Is there any other necessity in American society more culturally significant than food? Consider the dozens of tongue-twisting ways we now describe where our food comes from—locally grown, organically sourced, grass-fed, free-range, farm-to-table and so forth—not to mention the television shows, magazines, books and radio programs dedicated to cooking, farming and eating.
That's what Dr. Michele Cohen, curator of the Betty Mae Kramer Gallery inside of the Silver Spring Civic Center was thinking when she brought Seeing Food, the gallery's latest exhibition, to the neighborhood.
“Seeing Food reminds us of Montgomery County’s agricultural roots and explores the ways in which artists have both viewed and manipulated food, whether in paint, fiber, photographs, glass, video or poetry,” Cohen explained.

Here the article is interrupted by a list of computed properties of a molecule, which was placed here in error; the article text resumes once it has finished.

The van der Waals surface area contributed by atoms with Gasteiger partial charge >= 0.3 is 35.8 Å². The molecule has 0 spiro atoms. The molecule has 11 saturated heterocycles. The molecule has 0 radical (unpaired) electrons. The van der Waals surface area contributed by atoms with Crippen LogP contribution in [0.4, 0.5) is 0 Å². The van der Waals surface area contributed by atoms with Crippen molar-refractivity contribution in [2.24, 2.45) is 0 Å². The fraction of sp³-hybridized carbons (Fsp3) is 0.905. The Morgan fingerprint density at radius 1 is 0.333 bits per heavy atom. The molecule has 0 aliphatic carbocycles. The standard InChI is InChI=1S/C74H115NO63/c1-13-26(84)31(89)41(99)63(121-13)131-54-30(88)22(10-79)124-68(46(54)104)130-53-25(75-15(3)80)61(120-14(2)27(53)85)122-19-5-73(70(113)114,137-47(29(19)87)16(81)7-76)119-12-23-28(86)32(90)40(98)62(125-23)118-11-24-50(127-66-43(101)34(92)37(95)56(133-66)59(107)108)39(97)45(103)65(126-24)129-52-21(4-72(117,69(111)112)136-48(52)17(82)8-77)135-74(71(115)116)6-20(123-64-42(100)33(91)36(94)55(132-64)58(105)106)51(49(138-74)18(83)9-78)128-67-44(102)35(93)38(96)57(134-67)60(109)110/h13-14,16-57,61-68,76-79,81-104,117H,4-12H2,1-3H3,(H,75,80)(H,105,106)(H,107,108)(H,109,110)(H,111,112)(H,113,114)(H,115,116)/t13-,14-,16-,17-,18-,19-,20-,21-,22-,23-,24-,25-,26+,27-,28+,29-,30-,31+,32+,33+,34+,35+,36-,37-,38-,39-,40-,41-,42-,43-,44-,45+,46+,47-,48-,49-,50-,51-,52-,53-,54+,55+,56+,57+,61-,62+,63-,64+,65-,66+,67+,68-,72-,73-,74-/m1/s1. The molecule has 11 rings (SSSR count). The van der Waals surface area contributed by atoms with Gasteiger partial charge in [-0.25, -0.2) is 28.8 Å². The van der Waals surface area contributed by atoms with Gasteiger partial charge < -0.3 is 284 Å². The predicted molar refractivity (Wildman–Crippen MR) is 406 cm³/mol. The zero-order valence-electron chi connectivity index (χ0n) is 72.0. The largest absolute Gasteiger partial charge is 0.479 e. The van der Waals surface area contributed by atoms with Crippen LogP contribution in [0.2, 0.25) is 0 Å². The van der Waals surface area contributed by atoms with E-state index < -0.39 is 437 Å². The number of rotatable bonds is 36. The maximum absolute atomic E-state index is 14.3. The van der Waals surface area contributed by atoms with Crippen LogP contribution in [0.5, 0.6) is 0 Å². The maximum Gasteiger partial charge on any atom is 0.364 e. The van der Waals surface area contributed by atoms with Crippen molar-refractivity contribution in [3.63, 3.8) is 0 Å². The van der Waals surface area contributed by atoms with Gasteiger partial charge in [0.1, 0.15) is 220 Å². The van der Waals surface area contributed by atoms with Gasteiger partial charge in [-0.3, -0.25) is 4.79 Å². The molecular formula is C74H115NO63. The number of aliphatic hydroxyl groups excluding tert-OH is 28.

Local artists have thought about what food and food sources mean to Montgomery County and created everything from oil paintings to documentaries.
Filmmaker Mark Pagan created a short film that "examines the psychological links between food preparation and family," according to a release from the gallery. Susan Callahan, a chef and college professor, created a quilt for the exhibition. One artist, Maritza Rivera, created a poem with the verses hanging across vending stalls in the Brazilian tradition of Cordel.
In all, 15 artists created works inspired by food.
The exhibit will be on display until May 24 with an opening reception Thursday, April 11 from 5:30 p.m. to 7:30 p.m. Rivera will give a poetry reading at 6 p.m.
The gallery is open from 9 a.m. to 6 p.m., Monday through Friday.